"A pop miracle" Legendary Swedish pop group Abba to release new music for the first time in 35 years

The iconic act split in 1982. At long last, new music – including digital "Abbatars" – is finally on the way

By Rachel Leah
Published April 27, 2018 4:27PM (EDT)
Swedish pop group ABBA celebrates winning the 1974 Eurovision Song Contest. (AP/Robert Dear)
Swedish pop group ABBA celebrates winning the 1974 Eurovision Song Contest. (AP/Robert Dear)

"Mamma Mia," here we go again! Abba is set to release new music for the first time in 35 years. The ilegendary Swedish pop act announced on its Instagram account Friday that it has recorded two new songs for an upcoming tour, where avatars of its group members will perform live.

"The decision to go ahead with the exciting ABBA avatar tour project had an unexpected consequence," the announcement reads. "We all four felt that, after some 35 years, it could be fun to join forces again and go into the recording studio. So we did. And it was like time had stood still and that we had only been away on a short holiday. An extremely joyful experience!"

The widely successful four-piece, which formed in Stockholm in 1972, has sold an estimated 500 million albums worldwide, earning nine No. 1 hits from 1974 to 1980 in the UK alone. But the group split in late 1982, andBenny Andersson, Agnetha Faltskog, Anni-Frid Lyngstad and Bjorn Ulvaeus have not performed together on stage since 1986.

The group's Instagram statement continued, "It resulted in two new songs, and one of them, 'I Still Have Faith In You,' will be performed by our digital selves in a TV special produced by NBC and the BBC aimed for broadcasting in December."

"We may have come of age, but the song is new. And it feels good," the post concluded. It was signed: "Agnetha, Benny, Bjorn, Anni-Frid – Stockholm, Sweden, 27 April 2018."

❤️ #abbaofficial #abba

A post shared by @ abbaofficial on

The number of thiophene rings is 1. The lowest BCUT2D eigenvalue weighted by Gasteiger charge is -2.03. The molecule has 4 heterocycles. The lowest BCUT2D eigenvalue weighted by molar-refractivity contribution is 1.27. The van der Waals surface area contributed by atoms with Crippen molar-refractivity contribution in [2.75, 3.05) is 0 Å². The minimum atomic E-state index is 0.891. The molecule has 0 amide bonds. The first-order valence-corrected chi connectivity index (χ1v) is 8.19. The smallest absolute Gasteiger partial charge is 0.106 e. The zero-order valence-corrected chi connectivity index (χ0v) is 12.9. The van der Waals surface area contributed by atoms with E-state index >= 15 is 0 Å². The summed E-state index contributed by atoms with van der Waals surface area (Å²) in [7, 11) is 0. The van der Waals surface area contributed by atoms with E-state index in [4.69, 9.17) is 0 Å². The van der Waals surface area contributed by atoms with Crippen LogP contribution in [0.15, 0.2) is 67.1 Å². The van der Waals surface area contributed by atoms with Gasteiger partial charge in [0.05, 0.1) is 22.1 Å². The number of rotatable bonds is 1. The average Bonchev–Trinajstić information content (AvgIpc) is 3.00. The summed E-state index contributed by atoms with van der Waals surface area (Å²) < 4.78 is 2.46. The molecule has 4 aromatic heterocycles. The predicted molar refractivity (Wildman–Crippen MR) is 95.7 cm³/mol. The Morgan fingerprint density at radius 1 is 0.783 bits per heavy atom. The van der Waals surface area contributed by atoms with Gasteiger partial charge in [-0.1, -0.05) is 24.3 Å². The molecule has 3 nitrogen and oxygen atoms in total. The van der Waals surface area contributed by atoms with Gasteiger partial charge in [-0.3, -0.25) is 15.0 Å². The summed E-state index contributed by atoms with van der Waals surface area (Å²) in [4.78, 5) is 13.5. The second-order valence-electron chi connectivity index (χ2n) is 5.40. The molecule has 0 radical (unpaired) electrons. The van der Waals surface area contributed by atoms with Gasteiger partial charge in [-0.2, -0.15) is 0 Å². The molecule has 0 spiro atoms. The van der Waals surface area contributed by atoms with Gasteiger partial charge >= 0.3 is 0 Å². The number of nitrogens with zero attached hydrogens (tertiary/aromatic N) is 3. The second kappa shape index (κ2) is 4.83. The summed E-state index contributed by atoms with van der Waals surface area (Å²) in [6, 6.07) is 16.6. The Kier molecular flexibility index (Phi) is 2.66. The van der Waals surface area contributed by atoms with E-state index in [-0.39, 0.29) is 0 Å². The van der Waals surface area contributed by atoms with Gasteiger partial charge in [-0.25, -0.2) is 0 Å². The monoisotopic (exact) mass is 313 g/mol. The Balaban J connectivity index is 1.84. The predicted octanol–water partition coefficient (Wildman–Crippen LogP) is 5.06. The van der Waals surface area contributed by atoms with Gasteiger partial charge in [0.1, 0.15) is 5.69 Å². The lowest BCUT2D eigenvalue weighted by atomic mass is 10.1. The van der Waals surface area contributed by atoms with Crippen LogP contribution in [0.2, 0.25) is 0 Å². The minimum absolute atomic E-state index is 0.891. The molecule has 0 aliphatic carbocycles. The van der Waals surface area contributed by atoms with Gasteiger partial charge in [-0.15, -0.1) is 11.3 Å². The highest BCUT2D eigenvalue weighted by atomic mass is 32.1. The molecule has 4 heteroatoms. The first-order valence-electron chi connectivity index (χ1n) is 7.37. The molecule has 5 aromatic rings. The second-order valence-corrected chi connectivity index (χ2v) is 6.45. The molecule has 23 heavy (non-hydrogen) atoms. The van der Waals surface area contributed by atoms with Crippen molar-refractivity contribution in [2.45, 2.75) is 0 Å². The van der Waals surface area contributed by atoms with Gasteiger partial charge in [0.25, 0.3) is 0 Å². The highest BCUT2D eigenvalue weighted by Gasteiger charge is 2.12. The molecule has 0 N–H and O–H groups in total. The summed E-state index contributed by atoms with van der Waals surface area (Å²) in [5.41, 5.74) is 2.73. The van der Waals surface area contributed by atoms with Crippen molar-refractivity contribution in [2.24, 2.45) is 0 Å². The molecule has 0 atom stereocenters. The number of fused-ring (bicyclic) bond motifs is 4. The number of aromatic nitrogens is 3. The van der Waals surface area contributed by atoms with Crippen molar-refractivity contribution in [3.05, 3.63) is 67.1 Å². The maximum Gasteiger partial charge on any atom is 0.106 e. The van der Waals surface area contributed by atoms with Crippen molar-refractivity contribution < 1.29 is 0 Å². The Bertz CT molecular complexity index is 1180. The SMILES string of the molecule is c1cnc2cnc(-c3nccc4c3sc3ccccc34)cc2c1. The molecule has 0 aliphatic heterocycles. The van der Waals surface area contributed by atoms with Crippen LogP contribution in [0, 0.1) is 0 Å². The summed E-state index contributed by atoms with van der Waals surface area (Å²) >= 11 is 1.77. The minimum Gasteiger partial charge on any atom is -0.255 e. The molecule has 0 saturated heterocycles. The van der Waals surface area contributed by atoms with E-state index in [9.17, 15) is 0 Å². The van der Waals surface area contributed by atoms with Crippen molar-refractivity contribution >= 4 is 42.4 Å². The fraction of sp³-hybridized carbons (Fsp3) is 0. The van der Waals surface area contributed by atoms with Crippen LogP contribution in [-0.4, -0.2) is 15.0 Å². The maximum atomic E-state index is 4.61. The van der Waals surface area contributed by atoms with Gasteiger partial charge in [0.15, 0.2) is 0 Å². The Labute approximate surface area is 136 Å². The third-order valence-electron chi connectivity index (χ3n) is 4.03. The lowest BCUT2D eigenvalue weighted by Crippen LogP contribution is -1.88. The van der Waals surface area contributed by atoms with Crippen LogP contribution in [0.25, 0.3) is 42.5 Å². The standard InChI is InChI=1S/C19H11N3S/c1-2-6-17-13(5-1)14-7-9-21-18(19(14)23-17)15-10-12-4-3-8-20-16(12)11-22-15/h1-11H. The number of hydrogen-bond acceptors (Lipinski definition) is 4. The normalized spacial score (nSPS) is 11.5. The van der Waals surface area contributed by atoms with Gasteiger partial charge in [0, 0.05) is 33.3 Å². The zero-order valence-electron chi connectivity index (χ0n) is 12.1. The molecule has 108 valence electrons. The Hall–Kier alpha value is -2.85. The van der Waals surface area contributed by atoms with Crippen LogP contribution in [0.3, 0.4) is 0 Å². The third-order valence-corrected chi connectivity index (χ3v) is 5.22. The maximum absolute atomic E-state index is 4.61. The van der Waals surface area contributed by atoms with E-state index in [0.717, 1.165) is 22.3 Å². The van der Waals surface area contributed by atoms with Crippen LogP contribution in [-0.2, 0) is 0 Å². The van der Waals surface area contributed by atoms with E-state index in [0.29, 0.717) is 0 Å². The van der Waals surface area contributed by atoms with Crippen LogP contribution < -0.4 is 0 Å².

In Brussels earlier this week, Ulvaeus, now 72, revealed that an Abba stage reunion of sorts would come in the form of computerized avatars as part of a televised tribute to the legendary group later this year.

"It's a kind of ABBA tribute show, but the centerpiece . . . will be something I call 'Abbatars,'" Ulvaeus told the international news agency Agence France-Presse. "It is digital versions of ABBA from 1979," when the group performed their final tour. (The digital "Abbatars" will embark on their own world tour.)

The group, consisting of two couples – Ulvaeus and Fältskog and Andersson and Lyngstad – had a breakthrough moment when it won the Eurovision song contest in 1974 for the song, "Waterloo." And, for the next decade, Abba dominated the disco-pop scene with iconic hits that included "Dancing Queen," "Mamma Mia" and "Super Trouper."

Abba is one of the best-selling and most commercially successful groups of all time. Even after the group split, its 1992 compilation album sold 30 million copies and spent 833 weeks on the UK album charts.

The jukebox musical "Mamma Mia!" made its debut in 1999, and it continues to run in London's West End. In 2008, the show was adapted into a feature-length film starring Meryl Streep. And, this summer, a sequel "Mamma Mia: Here We Go Again" is set to hit movie theaters in June.

In 2014, Ulvaeus told Billboard, "We took a break in '82, and it was meant to be a break. It's still a break and will remain so. You'll never see us onstage again."

Peter Robinson, editor of Popjustice, told the Guardian that Friday's announcement is "the biggest pop news of the 21st century. Most fans grudgingly admired Abba’s refusal to record new music, but I think we all sometimes daydreamed about the band possibly, maybe, one day having a re-think at the right time, on the right terms and for the right reasons, which seems to be what’s happened here."

He continued, "It’s a pop miracle."


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